On board

“Dude, your hands are soft. What kind of moisturizer do you use?”

“Dude, your hands are soft. What kind of moisturizer do you use?”

Jonah Hill makes his feature directing debut from his own script with Mid90s, the best movie ever made about skater culture and a powerful movie about familial dysfunction and the need for friendships.

Sunny Suljic (The House with a Clock in Its Walls) gives a breakout performance as Stevie, a kid living in a single parent household with a headcase older brother, Ian (Lucas Hedges). Stevie suffers massive beatings at the hands of Ian and goes to a messed-up place where he causes himself further pain with self-inflicted strangulation, skin burns and simply pressing on the bruises Ian created. In short, the kid has some major issues.

In search of some kind of identity, Stevie grabs himself a skateboard and starts hanging around some older kids at the skate shop. They include skaters nicknamed Fuckshit (Olan Prenatt), Fourth Grade (Ryder McLaughlin), and a younger kid simply named Ruben (Gio Galicia) because he hasn’t earned his nickname yet.

Stevie practices nights trying to do flips. He isn’t a natural, but he’s persistent. After a strange anecdote in a conversation circle, he earns the nickname Sunburn, and it sticks. He eventually becomes part of the group and finds a less crazy big brother figure in Ray (Na-kel Smith), the group’s best skater, and an employee at the skate shop they hang at. Their kinship becomes the heart of the movie, especially when Ray becomes his sole, mostly clean, stable influence as others in the group introduce Stevie to drinking, drugs and sex.

As Stevie’s social life takes off, his home life further withers, including increasing violence from Ian and some communication problems with his mother, Dabney (Katherine Waterston of Alien: Covenant). Hill shows some beatdowns at the hands of Ian that are particularly brutal—you get a sense that Ian is one strike away from killing his little brother. After suspecting her kid is taking drugs and drinking, Dabney marches Stevie into the skate shop and scolds the group, something the skaters take surprisingly well.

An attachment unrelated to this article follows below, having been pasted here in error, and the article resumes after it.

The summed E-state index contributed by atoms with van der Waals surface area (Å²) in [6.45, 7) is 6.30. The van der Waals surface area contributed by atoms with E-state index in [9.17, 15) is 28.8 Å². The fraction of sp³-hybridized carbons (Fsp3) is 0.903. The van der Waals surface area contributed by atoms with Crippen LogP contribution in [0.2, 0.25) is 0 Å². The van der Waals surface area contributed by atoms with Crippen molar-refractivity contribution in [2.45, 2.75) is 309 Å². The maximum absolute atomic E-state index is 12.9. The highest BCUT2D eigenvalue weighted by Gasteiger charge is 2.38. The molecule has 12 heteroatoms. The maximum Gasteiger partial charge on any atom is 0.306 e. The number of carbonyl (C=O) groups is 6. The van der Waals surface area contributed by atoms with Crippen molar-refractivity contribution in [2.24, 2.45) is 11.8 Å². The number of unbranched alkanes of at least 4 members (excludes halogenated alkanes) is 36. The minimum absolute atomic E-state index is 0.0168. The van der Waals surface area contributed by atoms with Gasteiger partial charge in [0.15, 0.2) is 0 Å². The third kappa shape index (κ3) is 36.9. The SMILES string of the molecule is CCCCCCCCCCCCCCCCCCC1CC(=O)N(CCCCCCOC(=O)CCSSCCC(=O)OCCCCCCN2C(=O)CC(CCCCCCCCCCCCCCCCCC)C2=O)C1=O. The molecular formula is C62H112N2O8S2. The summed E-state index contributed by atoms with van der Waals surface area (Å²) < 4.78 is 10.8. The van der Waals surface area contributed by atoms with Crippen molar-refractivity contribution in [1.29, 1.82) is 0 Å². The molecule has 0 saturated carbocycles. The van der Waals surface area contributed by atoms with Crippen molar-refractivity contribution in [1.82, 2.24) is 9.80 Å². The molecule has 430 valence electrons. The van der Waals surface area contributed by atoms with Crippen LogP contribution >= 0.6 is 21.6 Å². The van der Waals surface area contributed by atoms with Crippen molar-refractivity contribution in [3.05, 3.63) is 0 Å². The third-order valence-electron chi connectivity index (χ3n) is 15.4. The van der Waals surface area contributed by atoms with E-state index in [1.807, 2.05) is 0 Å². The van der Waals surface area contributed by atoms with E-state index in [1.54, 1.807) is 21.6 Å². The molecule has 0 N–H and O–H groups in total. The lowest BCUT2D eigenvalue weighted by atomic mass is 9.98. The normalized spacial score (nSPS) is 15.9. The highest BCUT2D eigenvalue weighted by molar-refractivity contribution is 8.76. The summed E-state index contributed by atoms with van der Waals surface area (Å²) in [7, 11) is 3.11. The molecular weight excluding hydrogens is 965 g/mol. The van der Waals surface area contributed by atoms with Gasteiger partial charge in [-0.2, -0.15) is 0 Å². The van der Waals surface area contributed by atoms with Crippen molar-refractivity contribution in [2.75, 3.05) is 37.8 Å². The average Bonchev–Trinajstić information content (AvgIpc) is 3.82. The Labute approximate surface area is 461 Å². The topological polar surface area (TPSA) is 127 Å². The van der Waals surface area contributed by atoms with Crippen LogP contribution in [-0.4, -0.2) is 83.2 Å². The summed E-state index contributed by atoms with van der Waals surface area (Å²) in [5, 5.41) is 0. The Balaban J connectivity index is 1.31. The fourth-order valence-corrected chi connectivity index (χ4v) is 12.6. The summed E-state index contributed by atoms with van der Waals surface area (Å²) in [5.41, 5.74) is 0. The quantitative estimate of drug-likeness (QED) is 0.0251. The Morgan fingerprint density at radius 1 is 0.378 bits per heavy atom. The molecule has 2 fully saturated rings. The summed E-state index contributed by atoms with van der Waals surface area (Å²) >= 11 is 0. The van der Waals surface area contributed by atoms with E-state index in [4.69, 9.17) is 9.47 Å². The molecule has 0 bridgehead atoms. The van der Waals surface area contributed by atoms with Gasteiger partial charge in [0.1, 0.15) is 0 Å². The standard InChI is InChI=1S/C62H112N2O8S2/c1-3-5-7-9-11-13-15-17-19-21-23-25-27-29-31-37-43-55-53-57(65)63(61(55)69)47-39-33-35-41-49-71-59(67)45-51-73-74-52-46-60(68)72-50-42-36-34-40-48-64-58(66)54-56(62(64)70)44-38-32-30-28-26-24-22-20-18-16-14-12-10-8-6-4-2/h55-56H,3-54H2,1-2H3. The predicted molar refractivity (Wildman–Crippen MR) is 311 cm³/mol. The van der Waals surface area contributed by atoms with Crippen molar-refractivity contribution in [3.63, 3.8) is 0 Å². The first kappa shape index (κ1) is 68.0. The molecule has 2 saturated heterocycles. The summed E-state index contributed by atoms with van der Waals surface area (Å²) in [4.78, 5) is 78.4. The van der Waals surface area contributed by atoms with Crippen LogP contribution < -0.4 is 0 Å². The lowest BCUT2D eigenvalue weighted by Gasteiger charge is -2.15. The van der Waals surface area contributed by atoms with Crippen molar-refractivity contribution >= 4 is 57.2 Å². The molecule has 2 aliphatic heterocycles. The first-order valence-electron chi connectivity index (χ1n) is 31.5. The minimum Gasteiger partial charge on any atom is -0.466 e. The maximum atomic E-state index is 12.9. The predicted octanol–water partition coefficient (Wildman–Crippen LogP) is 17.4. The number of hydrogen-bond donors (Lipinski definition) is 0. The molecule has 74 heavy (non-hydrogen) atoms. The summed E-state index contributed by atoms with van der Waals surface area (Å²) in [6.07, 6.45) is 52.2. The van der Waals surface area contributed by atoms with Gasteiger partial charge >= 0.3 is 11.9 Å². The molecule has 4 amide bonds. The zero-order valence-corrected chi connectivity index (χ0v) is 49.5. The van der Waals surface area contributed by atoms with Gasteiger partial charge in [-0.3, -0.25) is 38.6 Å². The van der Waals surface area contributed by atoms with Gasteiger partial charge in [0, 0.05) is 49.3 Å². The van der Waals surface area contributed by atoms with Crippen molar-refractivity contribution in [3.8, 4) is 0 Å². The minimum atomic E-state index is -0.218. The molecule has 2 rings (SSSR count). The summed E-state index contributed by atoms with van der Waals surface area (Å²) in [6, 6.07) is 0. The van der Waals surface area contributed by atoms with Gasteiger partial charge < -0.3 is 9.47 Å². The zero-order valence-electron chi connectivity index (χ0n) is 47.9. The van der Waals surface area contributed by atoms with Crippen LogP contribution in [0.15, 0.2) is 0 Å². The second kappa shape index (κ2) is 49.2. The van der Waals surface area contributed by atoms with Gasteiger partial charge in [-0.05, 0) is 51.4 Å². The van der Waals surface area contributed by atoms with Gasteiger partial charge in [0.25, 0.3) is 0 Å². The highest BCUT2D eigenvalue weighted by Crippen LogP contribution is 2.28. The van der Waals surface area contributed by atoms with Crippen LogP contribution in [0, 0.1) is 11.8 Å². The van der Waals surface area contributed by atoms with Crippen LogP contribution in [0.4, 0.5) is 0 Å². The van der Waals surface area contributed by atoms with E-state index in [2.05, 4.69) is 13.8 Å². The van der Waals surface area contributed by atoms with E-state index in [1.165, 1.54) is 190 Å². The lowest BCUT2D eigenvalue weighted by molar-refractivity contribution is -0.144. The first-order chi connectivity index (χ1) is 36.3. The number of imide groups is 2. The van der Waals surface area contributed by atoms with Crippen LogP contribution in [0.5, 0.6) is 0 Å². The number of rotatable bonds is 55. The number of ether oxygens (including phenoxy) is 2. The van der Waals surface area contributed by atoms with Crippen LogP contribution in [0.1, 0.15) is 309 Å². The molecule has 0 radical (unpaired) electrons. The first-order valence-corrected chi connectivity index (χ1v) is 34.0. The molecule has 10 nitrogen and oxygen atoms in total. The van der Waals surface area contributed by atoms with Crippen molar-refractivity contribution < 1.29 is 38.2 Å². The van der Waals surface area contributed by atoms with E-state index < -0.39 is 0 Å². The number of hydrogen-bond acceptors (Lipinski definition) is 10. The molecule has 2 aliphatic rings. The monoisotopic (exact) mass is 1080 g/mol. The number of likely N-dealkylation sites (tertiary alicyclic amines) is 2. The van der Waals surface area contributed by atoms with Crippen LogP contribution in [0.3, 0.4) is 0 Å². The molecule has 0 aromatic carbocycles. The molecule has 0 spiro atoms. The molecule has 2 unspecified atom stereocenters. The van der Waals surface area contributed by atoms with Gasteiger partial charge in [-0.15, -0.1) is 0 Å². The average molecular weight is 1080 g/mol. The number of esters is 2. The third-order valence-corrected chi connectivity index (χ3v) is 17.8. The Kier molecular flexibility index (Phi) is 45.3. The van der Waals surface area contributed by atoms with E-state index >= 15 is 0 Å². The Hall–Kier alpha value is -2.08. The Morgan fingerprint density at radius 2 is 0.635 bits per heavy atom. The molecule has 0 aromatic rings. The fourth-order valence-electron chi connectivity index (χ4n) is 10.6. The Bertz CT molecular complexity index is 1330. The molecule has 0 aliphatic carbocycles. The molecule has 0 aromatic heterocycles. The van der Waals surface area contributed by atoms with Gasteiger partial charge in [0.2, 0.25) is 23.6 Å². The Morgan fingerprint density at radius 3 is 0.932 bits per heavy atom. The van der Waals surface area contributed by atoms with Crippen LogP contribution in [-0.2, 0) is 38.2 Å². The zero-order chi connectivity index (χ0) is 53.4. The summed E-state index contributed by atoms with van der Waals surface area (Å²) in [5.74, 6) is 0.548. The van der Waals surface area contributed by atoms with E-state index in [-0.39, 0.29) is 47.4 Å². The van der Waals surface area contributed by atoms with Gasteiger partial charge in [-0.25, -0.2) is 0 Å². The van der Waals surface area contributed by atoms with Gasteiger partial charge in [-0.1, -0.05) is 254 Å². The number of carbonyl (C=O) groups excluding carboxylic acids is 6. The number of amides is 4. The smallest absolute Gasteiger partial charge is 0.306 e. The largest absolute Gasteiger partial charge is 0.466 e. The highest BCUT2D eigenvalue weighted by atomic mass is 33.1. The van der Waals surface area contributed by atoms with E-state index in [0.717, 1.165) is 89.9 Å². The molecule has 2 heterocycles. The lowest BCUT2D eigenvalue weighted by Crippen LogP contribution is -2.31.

Hill does an expert job showing how important skating and these new friends are to Stevie in his development. The director doesn’t shy away from the bad influence some of them provide—influences present in just about every high schooler’s life. Suljic proves to be the perfect pick for Stevie, a solid young actor (he was also the best thing about Clock in Its Walls). He’s a short guy, but when he bests Ruben in a street fight, you believe he can take the bigger kid. He brings a lot of passion to the role.

Hedges, so damned good in Three Billboards Outside of Ebbing, Missouri and Manchester By the Sea (for which he was Oscar-nominated) delivers the film’s best performance as the nightmare older brother. He’s a psycho, but he has a vulnerable side that’s fighting to break out behind his pained eyes. He makes a major mark in his few, strong scenes.

It’s abundantly clear a short time into the movie that Hill possesses solid directorial chops. A scene where Stevie goes into his brother’s room despite death threats from Ian is both foreboding and awe-inspiring. (Ian keeps a mighty clean, ultra-organized room.) This is where Hill starts effectively using an excellent, moody score from Trent Reznor and Atticus Ross. As solid as his directorial choices are, this movie wouldn’t be what it is without its score. It’s basically a character in the film.

Mid90s employs a gritty, documentary look, and while it shows some skating stunts, the actual skateboarding scenes don’t overwhelm the movie. They act more as vital flavoring. The crux of the story here is the bond between Stevie and his posse and the strained relationships at home.

Hill, like his buddy Bradley Cooper with A Star is Born, has given himself a solid start in the directorial world. I’m eagerly anticipating what he chooses to do next behind the camera.